Listening to Classical Music
Musical talent is a learned skill and has to be nurtured. Every child can be educated and the environment is the key. Students will not be able to understand what "good" music is unless they have been exposed to it in their daily environment. I encourage you to build a collection of classical and jazz music and listen regularly to a variety of genres and styles. The internet is one of many great resources and on youtube.com you can listen to classical music for free.
Both styles, classical and jazz music, build a well-educated individual. When listening to classical music, lessons will become more and more appealing to students, and progress may increase. Regular listening assignments are part of my instruction. In addition to listening to classical music, I encourage students to learn more about the composer. For example, where he/she was from, when he/she lived, or anything else that you are interested to find out about the composer.
I have created a suggestive repertoire list of pieces that you may familiarize yourself with. This is by no means a comprehensive list, but it may help you to have a starting point when listening to classical music. You may keep a listening log and please add any other classical pieces that you enjoy listening to:
Weekly/Monthly Listening - Composer of the Month
My hope is that you together as a family listen to the piece(s) or at least assist your child in listening. You may start/use a separate listening journal/binder and provide feedback or you can fill out the listening guide. At the beginning of every month, I will select a composer that we will research, discuss and listen to. Every Sunday, I will send an email reminder with one or two videos for listening.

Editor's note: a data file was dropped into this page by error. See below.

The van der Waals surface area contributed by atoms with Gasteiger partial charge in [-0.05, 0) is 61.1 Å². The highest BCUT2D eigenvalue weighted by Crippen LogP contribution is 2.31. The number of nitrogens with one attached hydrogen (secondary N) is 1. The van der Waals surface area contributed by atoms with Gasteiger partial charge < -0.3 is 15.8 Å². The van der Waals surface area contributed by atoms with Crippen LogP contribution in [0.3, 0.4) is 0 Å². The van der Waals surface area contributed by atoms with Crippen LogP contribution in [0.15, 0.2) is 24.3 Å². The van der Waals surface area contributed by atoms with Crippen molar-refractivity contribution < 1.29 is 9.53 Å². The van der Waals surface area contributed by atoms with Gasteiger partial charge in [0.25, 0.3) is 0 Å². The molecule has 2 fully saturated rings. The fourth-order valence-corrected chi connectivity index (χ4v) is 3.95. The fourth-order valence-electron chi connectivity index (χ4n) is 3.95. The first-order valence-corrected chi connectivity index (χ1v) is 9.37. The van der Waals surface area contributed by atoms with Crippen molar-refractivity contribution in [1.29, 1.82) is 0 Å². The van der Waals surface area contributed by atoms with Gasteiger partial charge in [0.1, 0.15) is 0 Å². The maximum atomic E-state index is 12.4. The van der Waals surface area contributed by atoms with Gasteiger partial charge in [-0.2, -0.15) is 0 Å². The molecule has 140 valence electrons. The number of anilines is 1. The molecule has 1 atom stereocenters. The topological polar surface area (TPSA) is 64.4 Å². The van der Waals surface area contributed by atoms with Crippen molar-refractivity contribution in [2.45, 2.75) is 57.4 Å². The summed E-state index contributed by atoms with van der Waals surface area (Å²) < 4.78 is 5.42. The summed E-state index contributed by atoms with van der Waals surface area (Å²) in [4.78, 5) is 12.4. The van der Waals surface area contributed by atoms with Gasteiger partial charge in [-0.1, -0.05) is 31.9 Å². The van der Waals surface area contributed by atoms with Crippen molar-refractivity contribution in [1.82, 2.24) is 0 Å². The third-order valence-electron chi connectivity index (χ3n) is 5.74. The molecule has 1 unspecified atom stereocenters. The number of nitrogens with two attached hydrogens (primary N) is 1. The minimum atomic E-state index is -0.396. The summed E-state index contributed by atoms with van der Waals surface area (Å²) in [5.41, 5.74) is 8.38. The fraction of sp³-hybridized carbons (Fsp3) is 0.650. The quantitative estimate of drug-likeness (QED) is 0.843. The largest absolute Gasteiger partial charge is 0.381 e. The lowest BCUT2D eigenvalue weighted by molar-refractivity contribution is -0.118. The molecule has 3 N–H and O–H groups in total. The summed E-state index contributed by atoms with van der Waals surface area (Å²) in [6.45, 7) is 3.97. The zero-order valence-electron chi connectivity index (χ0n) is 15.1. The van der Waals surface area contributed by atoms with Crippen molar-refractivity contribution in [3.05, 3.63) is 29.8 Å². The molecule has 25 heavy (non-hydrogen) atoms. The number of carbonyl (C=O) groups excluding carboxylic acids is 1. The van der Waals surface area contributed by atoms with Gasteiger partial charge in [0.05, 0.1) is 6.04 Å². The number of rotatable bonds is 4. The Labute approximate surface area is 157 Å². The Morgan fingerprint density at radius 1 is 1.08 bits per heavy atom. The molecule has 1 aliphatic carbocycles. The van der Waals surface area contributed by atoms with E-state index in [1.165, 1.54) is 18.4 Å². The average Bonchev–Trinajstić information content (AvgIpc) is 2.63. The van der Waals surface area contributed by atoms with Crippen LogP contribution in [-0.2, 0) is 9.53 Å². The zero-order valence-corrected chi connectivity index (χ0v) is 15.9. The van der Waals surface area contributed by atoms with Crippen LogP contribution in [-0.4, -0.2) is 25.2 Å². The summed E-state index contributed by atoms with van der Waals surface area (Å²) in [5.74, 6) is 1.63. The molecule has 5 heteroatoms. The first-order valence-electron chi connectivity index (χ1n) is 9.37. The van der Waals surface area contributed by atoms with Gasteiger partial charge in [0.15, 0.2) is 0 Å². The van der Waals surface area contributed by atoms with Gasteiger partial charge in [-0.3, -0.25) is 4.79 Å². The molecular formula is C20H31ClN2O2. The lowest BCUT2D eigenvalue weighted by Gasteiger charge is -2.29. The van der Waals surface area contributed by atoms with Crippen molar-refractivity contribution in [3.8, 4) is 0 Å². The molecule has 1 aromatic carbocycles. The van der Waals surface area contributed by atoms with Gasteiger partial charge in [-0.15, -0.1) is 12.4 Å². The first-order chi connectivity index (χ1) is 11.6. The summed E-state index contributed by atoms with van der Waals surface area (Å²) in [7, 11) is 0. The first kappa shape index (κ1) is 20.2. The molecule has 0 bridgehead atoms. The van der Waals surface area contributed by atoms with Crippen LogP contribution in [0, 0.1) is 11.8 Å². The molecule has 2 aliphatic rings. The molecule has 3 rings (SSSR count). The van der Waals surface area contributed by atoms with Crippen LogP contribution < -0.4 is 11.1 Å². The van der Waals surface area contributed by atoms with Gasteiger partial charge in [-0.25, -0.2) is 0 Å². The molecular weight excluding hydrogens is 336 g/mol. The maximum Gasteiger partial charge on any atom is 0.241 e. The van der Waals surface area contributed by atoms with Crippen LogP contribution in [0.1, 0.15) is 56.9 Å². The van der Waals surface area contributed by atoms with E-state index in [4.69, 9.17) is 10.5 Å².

- Complete the Listening Guide for weekly listening assignments.
- You may also submit an Electronic Version of the Listening Guide and I will receive your answers in an email.
- Descriptive Words:This is a list of words that may help you describe the music you are listening to. When describing music you may think of how the music makes you feel or what colors you hear in the music. There is no end on how to describe music and there is no right or wrong answer either. You may even come up with your own words or draw a picture to match the music ...
Answer what you know and what applies. You may only know a few answers and that is ok. Younger students (and older ones too) may draw a picture about the piece. I will display your artwork in our "Picture of the Week" area!!! Of course, any composer facts are always welcome at our 'Composer Wall of Fame'
I believe it is vital when studying music to experience life performances. Recitals at Austin Peay State University (APSU) are generally free and below is a current schedule. Other possibilities are the Roxy Theatre, the Nashville Symphony or any other local events. I love to hear about your experience at attending one of the recitals and be sure to safe your programs.
Before you attend a concert you may want to take a look at the links below ...(from the NAfMe.org website - formerly known as MEMC.org)